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2017 Visa Eligibility Requirements

2017 Eligibility for a K-1 Fiancee Visa


Sponsor is US Citizen
U.S. citizens ONLY, can sponsor an Alien Fiancee. Legal permanent residents are NOT eligible.

Free to Marry
You and your fiancé(e) must both be free to marry, at the time you submit your petition. This means that both of you are unmarried, or that any previous marriages have ended through divorce, annulment or death.

Face to Face Meeting
You must also have met with your fiancé(e) in person, "face to face" within the last two years before filing.

Planning to Marry
You must affirm that you both intend to marry during your fiancee's stay in the USA.

Bona Fide Relationship
You must be able to convince immigration that your relationship is genuine.

Financial Eligibility
You must be able to prove annual income of $16,240 plus $4,180 for any dependents.


In order to successfully petition for your spouse or fiancee to come to the USA, or obtain a Green Card after marriage, you the US sponsor must demonstrate to Immigration that you have enough income coming in, to support your spouse, and household.

The minimum financial requirement is that you must have income equal to and preferably more than 100% of the poverty income level where you live to be eligible to sponsor for a Fiancee Visa, and over 125% of the poverty level to be eligible for Spousal Visa or Adjustment of Status.

Each year the Department of Health and Human Services publishes their Poverty Guidelines.

The new Poverty Guidelines have risen about $200 from last year.

As of March 2017, for residents in the continental US the Financial Eligibility requirements for Permanent residency are as follows.

Required Annual Income (For Fiancee Visa)
$16,240, if 2 Persons in Family or Household
$20,420, if 3 Persons in Family or Household
$24,600, if 4 Persons in Family or Household

For each Additional person add $4,180

Required Annual Income (For Spousal Visa or Green Card)
$20,300, if 2 Persons in Family or Household
$25,525, if 3 Persons in Family or Household
$30,750, if 4 Persons in Family or Household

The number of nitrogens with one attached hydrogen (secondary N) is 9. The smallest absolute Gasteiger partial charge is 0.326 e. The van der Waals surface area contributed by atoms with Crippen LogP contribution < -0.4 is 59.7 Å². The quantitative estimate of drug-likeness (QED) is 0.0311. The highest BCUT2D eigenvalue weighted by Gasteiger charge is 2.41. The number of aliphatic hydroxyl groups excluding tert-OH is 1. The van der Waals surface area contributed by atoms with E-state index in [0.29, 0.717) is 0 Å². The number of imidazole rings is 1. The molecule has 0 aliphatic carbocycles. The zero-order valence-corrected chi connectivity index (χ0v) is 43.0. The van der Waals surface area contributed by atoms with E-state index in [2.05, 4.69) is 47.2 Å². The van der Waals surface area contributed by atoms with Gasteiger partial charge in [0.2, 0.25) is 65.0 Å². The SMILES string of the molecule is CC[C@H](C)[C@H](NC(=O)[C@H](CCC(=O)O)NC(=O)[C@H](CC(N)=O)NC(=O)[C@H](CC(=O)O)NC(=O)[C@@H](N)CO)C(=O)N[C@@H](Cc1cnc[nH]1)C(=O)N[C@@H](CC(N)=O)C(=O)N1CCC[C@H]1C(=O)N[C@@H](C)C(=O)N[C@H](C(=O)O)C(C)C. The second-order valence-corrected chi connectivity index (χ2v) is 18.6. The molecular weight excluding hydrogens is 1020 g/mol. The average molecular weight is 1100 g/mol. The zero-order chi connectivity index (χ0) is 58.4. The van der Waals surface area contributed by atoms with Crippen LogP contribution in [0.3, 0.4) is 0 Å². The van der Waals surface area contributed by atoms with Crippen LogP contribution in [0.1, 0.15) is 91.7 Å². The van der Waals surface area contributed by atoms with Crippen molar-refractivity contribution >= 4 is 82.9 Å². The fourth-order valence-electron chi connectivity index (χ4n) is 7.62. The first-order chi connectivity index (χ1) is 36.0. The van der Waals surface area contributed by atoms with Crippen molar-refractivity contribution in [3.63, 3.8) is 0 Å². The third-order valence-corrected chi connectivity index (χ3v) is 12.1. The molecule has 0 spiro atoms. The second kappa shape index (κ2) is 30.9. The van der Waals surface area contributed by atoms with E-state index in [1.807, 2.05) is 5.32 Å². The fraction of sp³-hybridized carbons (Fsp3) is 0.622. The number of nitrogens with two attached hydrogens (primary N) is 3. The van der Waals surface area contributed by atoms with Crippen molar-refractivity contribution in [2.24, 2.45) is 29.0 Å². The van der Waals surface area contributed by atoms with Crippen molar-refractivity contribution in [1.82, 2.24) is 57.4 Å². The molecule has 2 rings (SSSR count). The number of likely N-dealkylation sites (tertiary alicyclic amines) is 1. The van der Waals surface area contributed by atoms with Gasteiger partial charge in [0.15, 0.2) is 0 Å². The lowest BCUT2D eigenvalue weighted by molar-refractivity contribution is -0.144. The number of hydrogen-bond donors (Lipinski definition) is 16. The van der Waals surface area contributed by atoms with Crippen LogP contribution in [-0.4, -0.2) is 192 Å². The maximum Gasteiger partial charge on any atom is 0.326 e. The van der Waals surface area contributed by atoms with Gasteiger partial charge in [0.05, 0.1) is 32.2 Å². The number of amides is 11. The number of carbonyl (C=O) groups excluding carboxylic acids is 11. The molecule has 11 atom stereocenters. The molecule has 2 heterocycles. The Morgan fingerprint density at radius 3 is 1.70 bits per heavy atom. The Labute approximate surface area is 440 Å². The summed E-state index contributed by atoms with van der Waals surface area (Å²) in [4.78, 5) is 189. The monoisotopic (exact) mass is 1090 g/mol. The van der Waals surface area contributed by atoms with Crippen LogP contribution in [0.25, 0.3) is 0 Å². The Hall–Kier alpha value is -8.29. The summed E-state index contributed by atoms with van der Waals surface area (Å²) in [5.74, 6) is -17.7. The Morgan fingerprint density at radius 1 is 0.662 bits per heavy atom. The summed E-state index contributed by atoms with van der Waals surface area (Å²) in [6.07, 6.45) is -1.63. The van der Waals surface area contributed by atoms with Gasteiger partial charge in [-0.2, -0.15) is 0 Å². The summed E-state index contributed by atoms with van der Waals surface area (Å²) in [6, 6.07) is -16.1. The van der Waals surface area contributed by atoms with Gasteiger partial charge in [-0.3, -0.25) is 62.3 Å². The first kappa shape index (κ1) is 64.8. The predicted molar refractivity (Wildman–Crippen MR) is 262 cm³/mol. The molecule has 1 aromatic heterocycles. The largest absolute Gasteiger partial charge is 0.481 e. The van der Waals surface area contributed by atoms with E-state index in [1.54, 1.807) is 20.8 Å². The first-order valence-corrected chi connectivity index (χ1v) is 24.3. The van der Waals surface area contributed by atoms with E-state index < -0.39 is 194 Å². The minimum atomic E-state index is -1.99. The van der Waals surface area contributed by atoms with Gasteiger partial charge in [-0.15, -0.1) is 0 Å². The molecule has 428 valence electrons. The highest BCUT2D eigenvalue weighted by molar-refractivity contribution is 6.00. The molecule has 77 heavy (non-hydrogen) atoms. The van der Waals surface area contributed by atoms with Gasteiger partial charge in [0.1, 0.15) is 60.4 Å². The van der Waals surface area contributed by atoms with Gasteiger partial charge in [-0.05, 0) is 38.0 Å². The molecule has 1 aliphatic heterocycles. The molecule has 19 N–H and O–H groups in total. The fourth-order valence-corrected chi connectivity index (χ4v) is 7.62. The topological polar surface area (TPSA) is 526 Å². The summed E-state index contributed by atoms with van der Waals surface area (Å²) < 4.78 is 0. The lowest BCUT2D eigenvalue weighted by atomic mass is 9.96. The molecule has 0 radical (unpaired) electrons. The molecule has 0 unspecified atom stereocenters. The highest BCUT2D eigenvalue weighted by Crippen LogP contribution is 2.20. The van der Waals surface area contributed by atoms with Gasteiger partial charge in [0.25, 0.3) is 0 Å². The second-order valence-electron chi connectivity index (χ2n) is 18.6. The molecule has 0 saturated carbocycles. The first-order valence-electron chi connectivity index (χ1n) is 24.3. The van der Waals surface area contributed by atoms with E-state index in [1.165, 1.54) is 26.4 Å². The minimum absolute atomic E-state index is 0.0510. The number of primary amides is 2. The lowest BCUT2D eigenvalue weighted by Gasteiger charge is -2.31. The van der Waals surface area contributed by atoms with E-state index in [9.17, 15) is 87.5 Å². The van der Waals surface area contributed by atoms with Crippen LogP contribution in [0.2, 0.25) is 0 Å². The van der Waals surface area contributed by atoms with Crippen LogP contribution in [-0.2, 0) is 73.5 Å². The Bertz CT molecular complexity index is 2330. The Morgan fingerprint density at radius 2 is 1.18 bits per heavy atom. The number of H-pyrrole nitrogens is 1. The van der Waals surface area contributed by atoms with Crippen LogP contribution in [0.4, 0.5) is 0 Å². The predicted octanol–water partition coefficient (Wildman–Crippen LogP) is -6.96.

For each Additional person add $5,225

The Financial eligibility thresholds are lower for active military, and higher for residents of Alaska or Hawaii.

Proving your Income.

Normally you provide your most recent Federal Tax Return, 3 to 6 pay stubs showing 'Year to date' earnings, plus a letter from your employer confirming your job, and what your expected annual pay is.

If your income might be low, but you have 'money in the bank' your cash assets, can be used as a alternative for annual income.

'Cash' assets are assets which can be easily converted (sold)to cash. For example: stocks, bonds, certificates of deposit, cash in the bank

You may have a lot of other assets such as your car, boat, coin collection, business or investment property but because these can NOT be easily turned to cash immigration will not accept them as alternatives to annual income.

The one exception to an asset that is hard to convert, but CAN be counted is your home. If the market value of your home is higher than your mortgage you may use the equity just like a cash asset.

$5 cash assets is the equivalent of $1 annual income

For example, a retired Fiancee Visa sponsor living in California, with NO income, and no dependents would need to have 5 times $16,240 or $81,200 in cash assets to quality for the Fiancee Visa.

Alternatively a combination of income and assets will work.

For example, if the sponsors income is $10,000 per year, then he should have $31,200 cash or convertible assets to qualify.

$16,240 - $10,000 = $6,240 x 5 = $ 31,200 cash assets needed.

What if you don't have enough income OR assets?

In that case you can ask a relative or friend to act as a joint-sponsor.

Just like buying a car, your joint-sponsor could 'co-sign' your loan.

When a joint-sponsor is used the size of the household increases. The combined household (for the financial calculations) would include the household size of the sponsor combined with the household size of the co-sponsor.

For example, a college student petitioning for his fiancee, asks his father to joint-sponsor.

Both the college student and the father would each complete an affidavit of support. The student's household is just 2 persons, himself and his fiancee. The father's household would be father, mother, and the two siblings still living at home.

Thus the combined household would be 6 persons, and the combined income of both sponsor and joint-sponsor would have to be $32,960 or more.

A joint-sponsor can be used for any Spousal Visa or Adjustment of Status petition, and can be used for MOST Fiancee Visa petitions. Not all consulates allow the use of a joint-sponsor for a Fiancee Visa.

For example: Philippines, Indonesia, Vietnam and Nigeria do not.

If you are applying for a Fiancee visa and need a joint-sponsor, before filing the petition, best is to contact the consulate directly and confirm whether the consulate's policies permit the use of a financial joint-sponsor.

Eligibility for a CR-1 Spousal Visa


US Citizen or Legal Permanent Resident
U.S. citizens o Legal permanent residents may sponsor

Legally Married
You and your spouse are legally married.

Bona Fide Relationship
You must be able to convince immigration that your relationship is genuine.

Financial Eligibility
You must be able to prove annual income of $20,300 plus $5,225 for any dependents.


By Fred Wahl
The VisaCoach

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